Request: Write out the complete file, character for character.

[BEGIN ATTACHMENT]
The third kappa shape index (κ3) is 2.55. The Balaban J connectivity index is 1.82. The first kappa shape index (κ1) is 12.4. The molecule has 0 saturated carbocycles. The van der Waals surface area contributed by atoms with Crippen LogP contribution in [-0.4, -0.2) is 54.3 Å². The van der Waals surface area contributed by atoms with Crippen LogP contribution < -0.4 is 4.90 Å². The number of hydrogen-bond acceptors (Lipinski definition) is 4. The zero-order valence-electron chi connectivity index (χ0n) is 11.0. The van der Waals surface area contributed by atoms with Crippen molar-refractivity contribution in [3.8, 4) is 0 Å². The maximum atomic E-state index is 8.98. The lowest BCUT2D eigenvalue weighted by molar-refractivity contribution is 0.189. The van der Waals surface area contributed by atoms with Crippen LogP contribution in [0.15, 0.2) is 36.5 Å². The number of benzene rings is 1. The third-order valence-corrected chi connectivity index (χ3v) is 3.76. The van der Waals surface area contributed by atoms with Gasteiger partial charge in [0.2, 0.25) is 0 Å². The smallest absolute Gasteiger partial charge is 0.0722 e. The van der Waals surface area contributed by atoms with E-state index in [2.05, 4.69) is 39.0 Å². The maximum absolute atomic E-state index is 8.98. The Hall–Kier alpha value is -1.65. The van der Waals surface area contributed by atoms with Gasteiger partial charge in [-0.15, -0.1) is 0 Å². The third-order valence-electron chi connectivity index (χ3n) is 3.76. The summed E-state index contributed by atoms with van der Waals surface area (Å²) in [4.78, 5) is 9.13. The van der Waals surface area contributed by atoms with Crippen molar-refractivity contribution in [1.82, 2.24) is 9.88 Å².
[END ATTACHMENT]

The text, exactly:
The third kappa shape index (κ3) is 2.55. The Balaban J connectivity index is 1.82. The first kappa shape index (κ1) is 12.4. The molecule has 0 saturated carbocycles. The van der Waals surface area contributed by atoms with Crippen LogP contribution in [-0.4, -0.2) is 54.3 Å². The van der Waals surface area contributed by atoms with Crippen LogP contribution < -0.4 is 4.90 Å². The number of hydrogen-bond acceptors (Lipinski definition) is 4. The zero-order valence-electron chi connectivity index (χ0n) is 11.0. The van der Waals surface area contributed by atoms with Crippen molar-refractivity contribution in [3.8, 4) is 0 Å². The maximum atomic E-state index is 8.98. The lowest BCUT2D eigenvalue weighted by molar-refractivity contribution is 0.189. The van der Waals surface area contributed by atoms with Crippen LogP contribution in [0.15, 0.2) is 36.5 Å². The number of benzene rings is 1. The third-order valence-corrected chi connectivity index (χ3v) is 3.76. The van der Waals surface area contributed by atoms with Gasteiger partial charge in [0.2, 0.25) is 0 Å². The smallest absolute Gasteiger partial charge is 0.0722 e. The van der Waals surface area contributed by atoms with E-state index in [2.05, 4.69) is 39.0 Å². The maximum absolute atomic E-state index is 8.98. The Hall–Kier alpha value is -1.65. The van der Waals surface area contributed by atoms with Gasteiger partial charge in [-0.15, -0.1) is 0 Å². The third-order valence-electron chi connectivity index (χ3n) is 3.76. The summed E-state index contributed by atoms with van der Waals surface area (Å²) in [4.78, 5) is 9.13. The van der Waals surface area contributed by atoms with Crippen molar-refractivity contribution in [1.82, 2.24) is 9.88 Å².